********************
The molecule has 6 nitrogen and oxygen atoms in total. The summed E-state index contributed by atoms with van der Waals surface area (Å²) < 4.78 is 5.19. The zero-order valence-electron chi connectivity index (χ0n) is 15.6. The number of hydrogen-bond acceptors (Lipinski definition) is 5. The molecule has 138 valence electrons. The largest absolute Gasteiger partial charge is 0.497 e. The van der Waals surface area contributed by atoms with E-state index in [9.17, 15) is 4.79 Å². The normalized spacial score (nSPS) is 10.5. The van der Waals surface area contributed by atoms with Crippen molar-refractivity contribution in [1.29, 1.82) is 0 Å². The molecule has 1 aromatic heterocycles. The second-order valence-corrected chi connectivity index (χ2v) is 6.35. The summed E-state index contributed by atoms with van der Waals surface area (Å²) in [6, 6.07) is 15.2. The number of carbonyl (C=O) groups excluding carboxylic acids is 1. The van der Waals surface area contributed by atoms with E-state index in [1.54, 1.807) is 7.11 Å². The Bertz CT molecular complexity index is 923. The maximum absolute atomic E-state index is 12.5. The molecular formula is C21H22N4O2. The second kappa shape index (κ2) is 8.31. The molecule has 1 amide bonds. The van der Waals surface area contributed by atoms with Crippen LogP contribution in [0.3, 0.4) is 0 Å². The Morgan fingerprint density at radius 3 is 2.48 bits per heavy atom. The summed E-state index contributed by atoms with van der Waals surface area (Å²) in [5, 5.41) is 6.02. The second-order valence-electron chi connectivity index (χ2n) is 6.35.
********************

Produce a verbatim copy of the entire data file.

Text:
The molecule has 6 nitrogen and oxygen atoms in total. The summed E-state index contributed by atoms with van der Waals surface area (Å²) < 4.78 is 5.19. The zero-order valence-electron chi connectivity index (χ0n) is 15.6. The number of hydrogen-bond acceptors (Lipinski definition) is 5. The molecule has 138 valence electrons. The largest absolute Gasteiger partial charge is 0.497 e. The van der Waals surface area contributed by atoms with E-state index in [9.17, 15) is 4.79 Å². The normalized spacial score (nSPS) is 10.5. The van der Waals surface area contributed by atoms with Crippen molar-refractivity contribution in [1.29, 1.82) is 0 Å². The molecule has 1 aromatic heterocycles. The second-order valence-corrected chi connectivity index (χ2v) is 6.35. The summed E-state index contributed by atoms with van der Waals surface area (Å²) in [6, 6.07) is 15.2. The number of carbonyl (C=O) groups excluding carboxylic acids is 1. The van der Waals surface area contributed by atoms with E-state index in [1.54, 1.807) is 7.11 Å². The Bertz CT molecular complexity index is 923. The maximum absolute atomic E-state index is 12.5. The molecular formula is C21H22N4O2. The second kappa shape index (κ2) is 8.31. The molecule has 1 amide bonds. The van der Waals surface area contributed by atoms with Crippen LogP contribution in [0.3, 0.4) is 0 Å². The Morgan fingerprint density at radius 3 is 2.48 bits per heavy atom. The summed E-state index contributed by atoms with van der Waals surface area (Å²) in [5, 5.41) is 6.02. The second-order valence-electron chi connectivity index (χ2n) is 6.35.